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"As most every one of my friends and family know, I am a huge fan of Madonna's," Brian Rubin-Sowers (pictured above right) says. "I have a long list of very clear memories about my fascination with her that go all the way back 30 years to when I was only 9 or 10. I'm not sure how much of that Toby knew when we began dating, but the first time I walked into his apartment, her music was playing from his computer speakers, and there were two vintage magazines sitting on his desk with Madonna on the cover. Needless to say, I took that as a great sign."
Brian and his husband, Toby Sowers, officially tied the knot on May 25, 2014. But it was some time before that when they both knew they had found the one.
The two met on that infamous little app Grindr. "We exchanged a few texts, and very quickly got a good feeling for one another. We decided to exchange numbers and plan a date for two nights later," Toby shares. "We got to know each other over margaritas, roasted chicken and bananas foster at an energetic neighborhood joint called Tavern On Jane -- a place we now visit every 3rd of the month to commemorate the date. We connected over a mutual love of theatre and observations about life in New York."
Brian, 41, is vice president and co-founder of fortyseven communications, a public relations firm serving the interactive entertainment industries. He is the son of Arnie Rubin, of Park City, Utah, and Lilly Rubin, of Encino, Calif. Brian grew up in Los Angeles and went on to graduate from Occidental College before earning his MFA from New School University.
Toby, 32, is executive producer and founding partner of Spectacle Studio, a design and post-production boutique in downtown Manhattan specializing in 2D/3D animation. He is the son of Chuck Sowers, of Kitty Hawk, N.C., and Jody Kohler, of Lower Salem, Ohio. He grew up in Lower Salem and attended Kent State University. Toby and Brian now reside in Manhattan.
"Over those first months we would have abstract conversations about what our future would look like, including fantasies about the wedding we would someday plan and the family we would then build together," Brian says. "I knew from early on that I wanted to propose, but I wanted to wait until the right time. I just didn't know when that would be."
The proposal ended up occurring by happenstance when Brian noticed Madonna would be performing in Zurich, Switzerland, around the time he was going to be finishing up a business trip close by in Cologne, Germany. He invited Toby to meet him there for the concert. But before the concert, the two made plans to visit the Hohenzollern Bridge over the Rhine River -- a popular spot for couples to hang padlocks as a symbol of their love. The two had a lock engraved just for the occasion.
"Most couples engrave a date on their lock, and I wondered which date Toby would want on ours," Brian says. "I wanted our date to have greater meaning than simply the day we visited the bridge together. I planned to suggest January 3, 2012, which was our first date. If Toby preferred instead to engrave the date of our trip to the bridge, I would take that as a sign I should make it more meaningful by proposing there and then.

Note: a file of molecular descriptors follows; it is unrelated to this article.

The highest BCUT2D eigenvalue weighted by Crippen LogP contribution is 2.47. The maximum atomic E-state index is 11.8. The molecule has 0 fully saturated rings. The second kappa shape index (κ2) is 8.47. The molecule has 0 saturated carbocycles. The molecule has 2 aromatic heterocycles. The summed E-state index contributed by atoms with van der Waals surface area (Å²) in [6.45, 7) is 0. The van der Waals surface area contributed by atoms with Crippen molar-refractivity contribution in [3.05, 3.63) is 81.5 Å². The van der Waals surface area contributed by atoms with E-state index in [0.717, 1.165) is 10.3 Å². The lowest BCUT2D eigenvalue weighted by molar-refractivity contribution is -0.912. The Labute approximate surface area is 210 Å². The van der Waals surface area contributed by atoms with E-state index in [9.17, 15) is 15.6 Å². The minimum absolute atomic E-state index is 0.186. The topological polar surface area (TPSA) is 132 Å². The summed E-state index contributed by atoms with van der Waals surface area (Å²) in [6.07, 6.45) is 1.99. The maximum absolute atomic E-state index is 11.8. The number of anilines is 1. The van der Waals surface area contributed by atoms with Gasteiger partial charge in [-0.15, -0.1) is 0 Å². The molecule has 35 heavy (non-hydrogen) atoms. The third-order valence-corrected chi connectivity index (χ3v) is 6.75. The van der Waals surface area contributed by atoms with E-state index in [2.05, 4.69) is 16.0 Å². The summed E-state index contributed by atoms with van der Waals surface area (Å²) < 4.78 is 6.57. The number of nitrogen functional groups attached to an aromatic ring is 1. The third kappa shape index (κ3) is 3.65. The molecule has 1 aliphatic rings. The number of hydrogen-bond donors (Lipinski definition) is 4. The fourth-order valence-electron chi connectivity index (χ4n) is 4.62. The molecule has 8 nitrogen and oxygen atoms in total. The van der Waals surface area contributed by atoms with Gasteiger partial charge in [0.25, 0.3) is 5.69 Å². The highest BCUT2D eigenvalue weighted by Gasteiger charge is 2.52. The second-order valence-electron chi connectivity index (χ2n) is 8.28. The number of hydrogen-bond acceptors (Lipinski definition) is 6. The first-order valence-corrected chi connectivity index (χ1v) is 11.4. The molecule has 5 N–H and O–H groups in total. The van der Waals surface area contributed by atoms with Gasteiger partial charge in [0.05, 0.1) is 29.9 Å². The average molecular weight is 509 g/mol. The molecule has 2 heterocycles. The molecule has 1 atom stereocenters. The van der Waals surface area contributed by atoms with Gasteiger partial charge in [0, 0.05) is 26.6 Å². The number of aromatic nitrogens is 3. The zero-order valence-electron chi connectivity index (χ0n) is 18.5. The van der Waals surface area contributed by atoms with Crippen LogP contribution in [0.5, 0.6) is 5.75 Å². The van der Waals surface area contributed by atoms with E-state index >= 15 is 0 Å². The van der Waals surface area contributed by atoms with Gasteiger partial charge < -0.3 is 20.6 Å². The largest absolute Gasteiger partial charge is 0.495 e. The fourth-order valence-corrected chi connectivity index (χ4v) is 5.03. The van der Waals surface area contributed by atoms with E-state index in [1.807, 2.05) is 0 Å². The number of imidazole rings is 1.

"The locksmith didn't speak a word of English, so we wrote down for him exactly what we wanted engraved on our lock: our names, our pet name for each other--'Crutches,' which originated when Toby once misheard me call him 'gorgeous'--and, per Toby's choice, the following day's date when we would be visiting the bridge.
"We walked to the bridge and found the perfect spot for our lock. We wanted a spot we would be able to find again amongst the innumerous padlocks on the fence," Brian continues. "Just as we were about to lock it into place, I turned to Toby and told him that I loved him very much, that when I imagined my future he was always a part of it and I asked if he would marry me...
"Nobody tells you that when you ask your future spouse to marry you, the first thing you see is the blood completely drain from that person's face, and a look of complete fear take over their eyes. Fortunately, that was only momentary and Toby responded with a yes. We locked our lock and we were engaged."
Brian had Toby lock, stock and barrel. The wedding ceremony was most every gay man's wet dream: It took place on the stage of the Hudson Theatre in Manhattan, officiated by Rabbi Sharon Kleinbaum of Congregation Beit Simchat Torah.
Even the lock, which played such a large part in the proposal, found its own special way into their wedding plans.
"Toby commissioned an interactive game featuring cartoon characters of the two of us wearing tuxedos and both holding onto a lock," Brian says. "Those same characters with the lock were featured on the stamps affixed to our invitation RSVP envelopes, on the marquis outside the theatre where we got married and on our cocktail napkins. And, instead of place cards, our guests found their table numbers engraved on locks on a recreation of the lock wall that our wedding planner built."
And of course the celebration wouldn't have been complete without a little Madonna. Brian found the perfect way to include her music. "We just loved all the time we got to spend on the dance floor with our friends and family. The final song of the night was Madonna's 'Like a Prayer,' and during the song, our friend Ben Grube hugged the two of us and then many, many others joined him and surrounded us in an amazing group hug. It was an unbelievable way to end the night."
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